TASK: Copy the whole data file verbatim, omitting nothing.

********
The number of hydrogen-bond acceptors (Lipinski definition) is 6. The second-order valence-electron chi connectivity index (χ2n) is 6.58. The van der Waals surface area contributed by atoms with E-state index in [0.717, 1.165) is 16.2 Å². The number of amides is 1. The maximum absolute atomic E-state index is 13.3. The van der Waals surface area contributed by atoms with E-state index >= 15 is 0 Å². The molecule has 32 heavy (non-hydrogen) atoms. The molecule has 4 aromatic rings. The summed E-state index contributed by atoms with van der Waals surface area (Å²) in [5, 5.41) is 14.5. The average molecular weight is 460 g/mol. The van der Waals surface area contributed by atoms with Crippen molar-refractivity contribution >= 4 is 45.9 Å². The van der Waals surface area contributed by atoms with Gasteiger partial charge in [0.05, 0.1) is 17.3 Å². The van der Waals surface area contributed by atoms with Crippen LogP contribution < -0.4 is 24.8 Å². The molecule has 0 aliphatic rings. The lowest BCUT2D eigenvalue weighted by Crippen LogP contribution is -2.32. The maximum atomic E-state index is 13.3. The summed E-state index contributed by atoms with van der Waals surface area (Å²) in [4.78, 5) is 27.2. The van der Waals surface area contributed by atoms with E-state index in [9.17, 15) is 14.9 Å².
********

The number of hydrogen-bond acceptors (Lipinski definition) is 6. The second-order valence-electron chi connectivity index (χ2n) is 6.58. The van der Waals surface area contributed by atoms with E-state index in [0.717, 1.165) is 16.2 Å². The number of amides is 1. The maximum absolute atomic E-state index is 13.3. The van der Waals surface area contributed by atoms with E-state index >= 15 is 0 Å². The molecule has 32 heavy (non-hydrogen) atoms. The molecule has 4 aromatic rings. The summed E-state index contributed by atoms with van der Waals surface area (Å²) in [5, 5.41) is 14.5. The average molecular weight is 460 g/mol. The van der Waals surface area contributed by atoms with Crippen molar-refractivity contribution >= 4 is 45.9 Å². The van der Waals surface area contributed by atoms with Gasteiger partial charge in [0.05, 0.1) is 17.3 Å². The van der Waals surface area contributed by atoms with Crippen LogP contribution < -0.4 is 24.8 Å². The molecule has 0 aliphatic rings. The lowest BCUT2D eigenvalue weighted by Crippen LogP contribution is -2.32. The maximum atomic E-state index is 13.3. The summed E-state index contributed by atoms with van der Waals surface area (Å²) in [4.78, 5) is 27.2. The van der Waals surface area contributed by atoms with E-state index in [9.17, 15) is 14.9 Å².